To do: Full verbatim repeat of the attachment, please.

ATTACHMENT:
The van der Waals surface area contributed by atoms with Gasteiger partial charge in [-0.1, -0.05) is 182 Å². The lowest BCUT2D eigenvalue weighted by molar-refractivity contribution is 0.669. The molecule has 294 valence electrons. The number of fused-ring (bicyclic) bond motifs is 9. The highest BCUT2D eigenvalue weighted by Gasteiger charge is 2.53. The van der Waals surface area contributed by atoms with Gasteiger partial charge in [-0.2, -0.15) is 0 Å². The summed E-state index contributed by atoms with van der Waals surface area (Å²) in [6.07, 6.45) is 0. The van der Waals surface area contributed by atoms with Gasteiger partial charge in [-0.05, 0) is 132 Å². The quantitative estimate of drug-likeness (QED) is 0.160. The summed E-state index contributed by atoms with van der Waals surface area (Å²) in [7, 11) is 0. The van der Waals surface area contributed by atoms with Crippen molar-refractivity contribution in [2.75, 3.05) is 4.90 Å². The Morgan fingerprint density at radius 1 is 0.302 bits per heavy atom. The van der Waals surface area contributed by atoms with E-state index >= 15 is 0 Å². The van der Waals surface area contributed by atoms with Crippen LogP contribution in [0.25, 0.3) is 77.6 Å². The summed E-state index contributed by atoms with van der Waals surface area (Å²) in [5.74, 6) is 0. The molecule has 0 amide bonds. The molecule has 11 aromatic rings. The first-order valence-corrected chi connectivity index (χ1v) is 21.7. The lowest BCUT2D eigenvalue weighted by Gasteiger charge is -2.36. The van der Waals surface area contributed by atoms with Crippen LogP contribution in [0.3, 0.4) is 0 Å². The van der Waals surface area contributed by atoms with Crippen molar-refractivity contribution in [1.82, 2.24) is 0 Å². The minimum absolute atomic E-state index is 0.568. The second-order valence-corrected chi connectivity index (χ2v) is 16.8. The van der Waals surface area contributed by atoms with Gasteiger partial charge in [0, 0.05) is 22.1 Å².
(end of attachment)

The van der Waals surface area contributed by atoms with Gasteiger partial charge in [-0.1, -0.05) is 182 Å². The lowest BCUT2D eigenvalue weighted by molar-refractivity contribution is 0.669. The molecule has 294 valence electrons. The number of fused-ring (bicyclic) bond motifs is 9. The highest BCUT2D eigenvalue weighted by Gasteiger charge is 2.53. The van der Waals surface area contributed by atoms with Gasteiger partial charge in [-0.2, -0.15) is 0 Å². The summed E-state index contributed by atoms with van der Waals surface area (Å²) in [6.07, 6.45) is 0. The van der Waals surface area contributed by atoms with Gasteiger partial charge in [-0.05, 0) is 132 Å². The quantitative estimate of drug-likeness (QED) is 0.160. The summed E-state index contributed by atoms with van der Waals surface area (Å²) in [7, 11) is 0. The van der Waals surface area contributed by atoms with Crippen molar-refractivity contribution in [2.75, 3.05) is 4.90 Å². The Morgan fingerprint density at radius 1 is 0.302 bits per heavy atom. The van der Waals surface area contributed by atoms with E-state index >= 15 is 0 Å². The van der Waals surface area contributed by atoms with Crippen LogP contribution in [0.25, 0.3) is 77.6 Å². The summed E-state index contributed by atoms with van der Waals surface area (Å²) in [5.74, 6) is 0. The molecule has 0 amide bonds. The molecule has 11 aromatic rings. The first-order valence-corrected chi connectivity index (χ1v) is 21.7. The lowest BCUT2D eigenvalue weighted by Gasteiger charge is -2.36. The van der Waals surface area contributed by atoms with Crippen LogP contribution in [0.3, 0.4) is 0 Å². The van der Waals surface area contributed by atoms with Crippen molar-refractivity contribution in [1.82, 2.24) is 0 Å². The minimum absolute atomic E-state index is 0.568. The second-order valence-corrected chi connectivity index (χ2v) is 16.8. The van der Waals surface area contributed by atoms with Gasteiger partial charge in [0, 0.05) is 22.1 Å².